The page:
If AARP is going to allow this unethical behavior to continue then in the bidding history for each auction AARP must disclose which bids were placed by a regular AARP member or an "AARP employee/member."  For every auction winner AARP should come clean and disclose if the auction winner was a regular AARP member or an "AARP employee/member."  And again it would be best if AARP took the moral high ground and discontinued the unethical practice of allowing AARP employees to profit from this program.

 

Failure for AARP's Rewards For Good program to abide by common business ethics, including limiting employee profiteering, and program compliance auditing will result in fewer regular AARP members particpation because honestly who wants to participate in a system that is rigged by the very people who are entrusted to manage it?  

 

-------------------------------------------------------

 

This was cross posted to SCAM & FRAUD area after a recent post where AARPTeri, Community Manager admitted that AARP Employees were participating in and profiting off of the Rewards for Good program in competition with regular AARP members. You can see the original post here:  AARP employees involved in Rewards For Good Auctions

 

I firmly believe that AARP must address this unethical profiteering by its own employees and that all AARP members should be made aware that they are competing in auctions against AARP employees who are seeking to profit off the very program they should be safeguarding. 

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Re: REWARDS FOR GOOD PROGRAM IS SUCH A FARCE

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Message 10 of 14

I am sorry you've had such a bad experience with the Rewards for Good program. That sucks both for you and for AARP, because one assumes the point is to give you something you want and to make you a happier customer in the process. Clearly that ain't happening.

 

I've had good experiences and thought if I shared my R4G use habits it might give you fresh ideas on how to get value from the program.

 

Background:

In less than 3 years I have accumulated 500,000 points. I've spent around 50,000 points. Daily I have worked available quizzes, searches, et cetera. 

 

Restaurants:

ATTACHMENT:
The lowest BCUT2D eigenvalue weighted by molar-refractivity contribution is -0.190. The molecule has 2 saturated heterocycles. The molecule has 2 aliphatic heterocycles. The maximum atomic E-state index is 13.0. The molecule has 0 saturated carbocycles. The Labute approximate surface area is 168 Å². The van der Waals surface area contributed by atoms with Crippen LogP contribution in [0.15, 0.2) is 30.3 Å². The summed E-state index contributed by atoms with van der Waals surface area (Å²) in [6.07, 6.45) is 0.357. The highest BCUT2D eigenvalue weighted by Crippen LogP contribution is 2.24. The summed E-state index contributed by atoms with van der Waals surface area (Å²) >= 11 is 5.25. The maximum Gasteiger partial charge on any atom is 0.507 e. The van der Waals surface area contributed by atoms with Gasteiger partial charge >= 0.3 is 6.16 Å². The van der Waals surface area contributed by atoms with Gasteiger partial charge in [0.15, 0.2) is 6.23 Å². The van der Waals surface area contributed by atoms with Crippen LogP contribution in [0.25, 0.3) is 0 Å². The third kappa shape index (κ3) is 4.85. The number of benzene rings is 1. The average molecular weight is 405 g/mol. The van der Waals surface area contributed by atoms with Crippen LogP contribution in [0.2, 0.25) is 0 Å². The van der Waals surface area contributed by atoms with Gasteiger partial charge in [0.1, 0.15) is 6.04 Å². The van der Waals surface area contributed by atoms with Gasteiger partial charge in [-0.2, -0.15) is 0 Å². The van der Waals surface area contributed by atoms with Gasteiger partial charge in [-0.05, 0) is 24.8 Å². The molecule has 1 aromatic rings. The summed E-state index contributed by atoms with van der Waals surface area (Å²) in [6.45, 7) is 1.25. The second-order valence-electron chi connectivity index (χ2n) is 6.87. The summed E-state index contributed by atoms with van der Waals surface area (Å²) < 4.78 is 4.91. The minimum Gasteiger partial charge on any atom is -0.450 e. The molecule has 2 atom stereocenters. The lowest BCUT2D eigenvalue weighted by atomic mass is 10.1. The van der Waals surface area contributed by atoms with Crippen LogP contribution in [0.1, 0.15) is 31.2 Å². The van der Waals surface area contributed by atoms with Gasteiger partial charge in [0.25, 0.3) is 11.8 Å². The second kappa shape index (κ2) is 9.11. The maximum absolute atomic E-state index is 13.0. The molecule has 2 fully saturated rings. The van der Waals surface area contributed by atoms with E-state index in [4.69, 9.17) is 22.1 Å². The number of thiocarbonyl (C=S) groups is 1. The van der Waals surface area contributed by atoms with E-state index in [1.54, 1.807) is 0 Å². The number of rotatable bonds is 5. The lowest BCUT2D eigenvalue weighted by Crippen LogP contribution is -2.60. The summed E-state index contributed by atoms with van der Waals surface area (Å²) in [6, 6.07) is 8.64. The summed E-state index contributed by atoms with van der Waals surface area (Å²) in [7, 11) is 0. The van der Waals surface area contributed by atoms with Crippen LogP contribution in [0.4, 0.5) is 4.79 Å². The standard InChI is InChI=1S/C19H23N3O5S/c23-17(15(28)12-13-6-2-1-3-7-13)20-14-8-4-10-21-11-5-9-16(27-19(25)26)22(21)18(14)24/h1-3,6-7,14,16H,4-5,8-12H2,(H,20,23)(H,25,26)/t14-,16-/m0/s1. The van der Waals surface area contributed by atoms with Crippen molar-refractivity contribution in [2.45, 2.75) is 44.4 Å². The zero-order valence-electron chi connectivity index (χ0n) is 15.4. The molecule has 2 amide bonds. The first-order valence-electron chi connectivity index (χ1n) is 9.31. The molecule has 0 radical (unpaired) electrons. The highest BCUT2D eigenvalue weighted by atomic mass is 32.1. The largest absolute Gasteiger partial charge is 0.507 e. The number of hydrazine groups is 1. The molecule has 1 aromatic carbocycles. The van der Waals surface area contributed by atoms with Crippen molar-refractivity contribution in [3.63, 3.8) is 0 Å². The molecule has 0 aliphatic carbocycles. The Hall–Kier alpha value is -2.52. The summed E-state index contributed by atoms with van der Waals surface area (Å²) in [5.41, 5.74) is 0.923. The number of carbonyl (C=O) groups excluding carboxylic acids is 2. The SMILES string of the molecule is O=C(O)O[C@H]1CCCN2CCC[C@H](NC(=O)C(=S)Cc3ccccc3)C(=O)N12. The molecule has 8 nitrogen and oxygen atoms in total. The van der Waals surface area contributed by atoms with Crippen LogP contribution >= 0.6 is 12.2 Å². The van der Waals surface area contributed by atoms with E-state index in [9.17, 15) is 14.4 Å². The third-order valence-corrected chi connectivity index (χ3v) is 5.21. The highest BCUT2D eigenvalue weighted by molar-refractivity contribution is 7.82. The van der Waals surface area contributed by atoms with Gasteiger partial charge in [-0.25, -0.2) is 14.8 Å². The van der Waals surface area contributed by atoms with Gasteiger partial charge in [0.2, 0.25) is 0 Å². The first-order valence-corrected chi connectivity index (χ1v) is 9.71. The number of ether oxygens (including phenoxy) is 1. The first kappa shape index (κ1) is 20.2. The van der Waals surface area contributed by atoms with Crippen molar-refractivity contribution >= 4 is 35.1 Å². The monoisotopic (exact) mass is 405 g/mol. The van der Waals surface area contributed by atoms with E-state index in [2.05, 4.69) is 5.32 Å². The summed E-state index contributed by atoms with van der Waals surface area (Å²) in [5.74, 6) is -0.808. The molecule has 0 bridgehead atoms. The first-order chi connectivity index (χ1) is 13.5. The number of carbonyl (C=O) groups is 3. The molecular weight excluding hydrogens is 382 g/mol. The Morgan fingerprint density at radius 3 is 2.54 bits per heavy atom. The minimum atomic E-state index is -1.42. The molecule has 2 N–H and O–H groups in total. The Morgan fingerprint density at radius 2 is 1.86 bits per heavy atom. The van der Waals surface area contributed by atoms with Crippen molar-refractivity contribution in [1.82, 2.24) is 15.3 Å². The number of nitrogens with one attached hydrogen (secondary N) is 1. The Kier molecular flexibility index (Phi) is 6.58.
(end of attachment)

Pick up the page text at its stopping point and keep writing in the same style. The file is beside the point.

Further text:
We do not eat out. Very rarely, perhaps twice a month, but in general we eat at home because it is far cheaper and we have far better control over content. That said, please note that I wouldn't eat at the restaurants offering deals on this site if they were giving me a free meal. But, you know, that's me: total food snob and health nut. Smiley Happy 

 

Merchandise:

And I'm looking ahead to living in an RV on the road for a few years fresh out of the retirement gate, so I am just not interested in filling closets and shelves with things, thus don't even look at most the merchandise offered on the site. Besides, I'm a minimalist at heart.

 

Gift Cards:

But I do buy gift cards. I've found value in Apple, Lands' End, LL Bean, Jiffy Lube, Gap, Zappos, and other gift cards. These generally offer at least 10% discount, for items I intend to buy anyway. (And of course I do use other coupons and shop sales, so generally net greater savings than 10%.)

 

Travel:

I have used the bulk of those 50,000 rewards points for travel. Hotel rooms, car rental, airline tickets.  I always shop around when booking travel accommodations and find AARP's discounts to be worthwhile.

 

Daily Deals:

Once or twice I have spent points on the daily deal, but only after searching the web to learn about the brand and the going everyday price. The items I've purchased (exercise equipment, ceramic coated saute pans) have been fine quality and dirt cheap. Still, most of the daily deal items fall under the 'future garage sale item' category for me.

 

Those are my happy thoughts; here now my less jubliant observations:

 

Auctions: 

Oh please, those are clearly being manipulated by someone with the ability to create points without having to click on the mind-numbingly dull and way too often frustrating daily activities. (800,000 points for a $100 gas card? Are you kidding me?) I steer clear of the auctions as they are clearly a waste of time. (Having said that: if the auctions were fair, I'd probably have less than 300,000 points right now. I would so go for fair priced gas cards! But forget the auctions; those things are apparently corrupted. Blame the Russians. Smiley Happy)

 

Sweepstakes:

Ugh, another waste of resources. Twice I have been interested enough in the prize that I actually spent points on entries. What a dummy. I don't do that anymore, despite it being such a low point cost because, it is basically just a waste of time and points.

 

Customer Service:

But the customer service is hands down the worst. The manner in which they answered you here is the same level of attention they pay one over the phone. I don't even call them when tasks malfunction (like the recipe search is today) because you get the runaround and talked down to and eventually they will send in a ticket to whomever they send tickets to and in a few days you'll get an email akin to the answer you received here. Another big waste of time, and a super frustrating one at that.

 

So I muddle along, racking up points for the coming transition years, hoping to use them to outfit my future RV and nomadic lifestyle. Smiley Happy

 

No idea if any of this helps, but I hope it does.

"The key to success is to keep growing in all areas of life - mental, emotional, spiritual, as well as physical." Julius Erving